Fans of The Big Bang Theory will already know about this variant on the traditional game, Rock-Paper-Scissors. Adding two new moves--"Lizard" and "Spock"--increases the number of possible combinations in a two-player game from three to 10 (assuming we do not care about who is the first or second player), which greatly decreases the chance of a tie. This is exactly the reasoning that Sheldon gives for using the extended version:

But do you know the real story behind the game? Karen Heyman shares the account of how engineer Sam Kass invented the game with his now-wife Karen Byrla when they were students at Carnegie-Mellon University.

For a pair of geeks, Spock’s Vulcan Salute was an obvious choice for an additional gesture. But what else could they use? At first they considered another geek favorite, a sock puppet, since it’s easy to mime. They quickly discarded it, because really, a sock against Spock? “We came up with a poisonous lizard,” says Kass, “Lizard Poisons Spock was the first of the new rules, and everything else kind of fell out from there.”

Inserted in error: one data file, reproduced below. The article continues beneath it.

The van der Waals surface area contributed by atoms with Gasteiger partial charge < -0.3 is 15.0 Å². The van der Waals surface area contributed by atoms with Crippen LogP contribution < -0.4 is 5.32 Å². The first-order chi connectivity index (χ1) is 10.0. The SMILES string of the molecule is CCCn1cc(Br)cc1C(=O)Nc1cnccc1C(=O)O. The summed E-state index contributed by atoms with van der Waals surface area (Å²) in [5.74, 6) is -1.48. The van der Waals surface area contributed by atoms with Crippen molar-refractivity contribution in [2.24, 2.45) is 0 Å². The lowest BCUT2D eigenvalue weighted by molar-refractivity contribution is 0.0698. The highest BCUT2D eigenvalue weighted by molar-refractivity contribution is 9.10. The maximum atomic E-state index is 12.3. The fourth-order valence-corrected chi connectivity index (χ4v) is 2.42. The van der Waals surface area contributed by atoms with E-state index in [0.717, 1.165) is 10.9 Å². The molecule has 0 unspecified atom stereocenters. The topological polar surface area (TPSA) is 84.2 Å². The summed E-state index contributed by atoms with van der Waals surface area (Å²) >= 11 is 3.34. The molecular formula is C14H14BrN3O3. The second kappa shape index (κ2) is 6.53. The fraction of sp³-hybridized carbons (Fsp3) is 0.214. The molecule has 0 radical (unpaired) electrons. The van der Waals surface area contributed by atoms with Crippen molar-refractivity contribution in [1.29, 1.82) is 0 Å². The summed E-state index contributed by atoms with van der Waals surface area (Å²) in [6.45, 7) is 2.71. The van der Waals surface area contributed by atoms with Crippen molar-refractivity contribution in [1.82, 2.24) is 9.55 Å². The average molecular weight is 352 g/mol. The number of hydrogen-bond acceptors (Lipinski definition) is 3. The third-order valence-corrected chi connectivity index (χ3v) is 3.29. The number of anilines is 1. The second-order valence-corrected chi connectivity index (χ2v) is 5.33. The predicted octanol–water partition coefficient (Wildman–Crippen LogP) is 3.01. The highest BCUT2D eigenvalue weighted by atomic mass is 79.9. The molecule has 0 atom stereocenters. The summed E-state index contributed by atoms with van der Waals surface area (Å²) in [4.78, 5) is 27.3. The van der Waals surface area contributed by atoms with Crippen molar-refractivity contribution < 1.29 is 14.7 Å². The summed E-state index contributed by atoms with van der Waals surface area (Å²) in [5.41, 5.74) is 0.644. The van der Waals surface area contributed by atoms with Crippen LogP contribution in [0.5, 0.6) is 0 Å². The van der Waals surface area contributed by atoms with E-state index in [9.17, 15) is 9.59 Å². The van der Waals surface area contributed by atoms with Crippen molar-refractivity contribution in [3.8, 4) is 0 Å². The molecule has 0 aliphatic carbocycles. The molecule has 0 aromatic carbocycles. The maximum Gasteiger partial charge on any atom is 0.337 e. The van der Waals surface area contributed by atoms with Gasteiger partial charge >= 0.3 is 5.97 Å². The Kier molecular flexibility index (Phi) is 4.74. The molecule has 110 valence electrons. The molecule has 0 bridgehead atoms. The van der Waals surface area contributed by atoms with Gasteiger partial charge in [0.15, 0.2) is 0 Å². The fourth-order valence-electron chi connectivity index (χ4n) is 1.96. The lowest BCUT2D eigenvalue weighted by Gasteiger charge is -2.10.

The expanded RPS turned out to serve a secondary role as a “Geek Test,” according to Kass. As he described the rules, he discovered the world is divided into our kind, and those who need to have “Paper Disproves Spock” explained to them.

Why five gestures? To quote Spock himself: “It’s logical.”

“So long as you have an odd number of hand signals, you can create a fully balanced graph where everything is beaten and beats the same number of things,” says Kass, “Four doesn’t work, because one will be unbalanced; but five works.”

It is a bit easier to understand the game from the following graphic:

Big Bang revisited the game again in the clip below, giving Kass credit for developing the game:

Now, there is a robot that beats humans at Rock-Paper-Scissors every time using high-speed vision. According to the Automaton blog, it's too fast for players to tell that the robot is cheating. No word on whether the robot will be programmed to include Kass's extended moves, but at least Sheldon's dream of the singularity is one tiny step closer.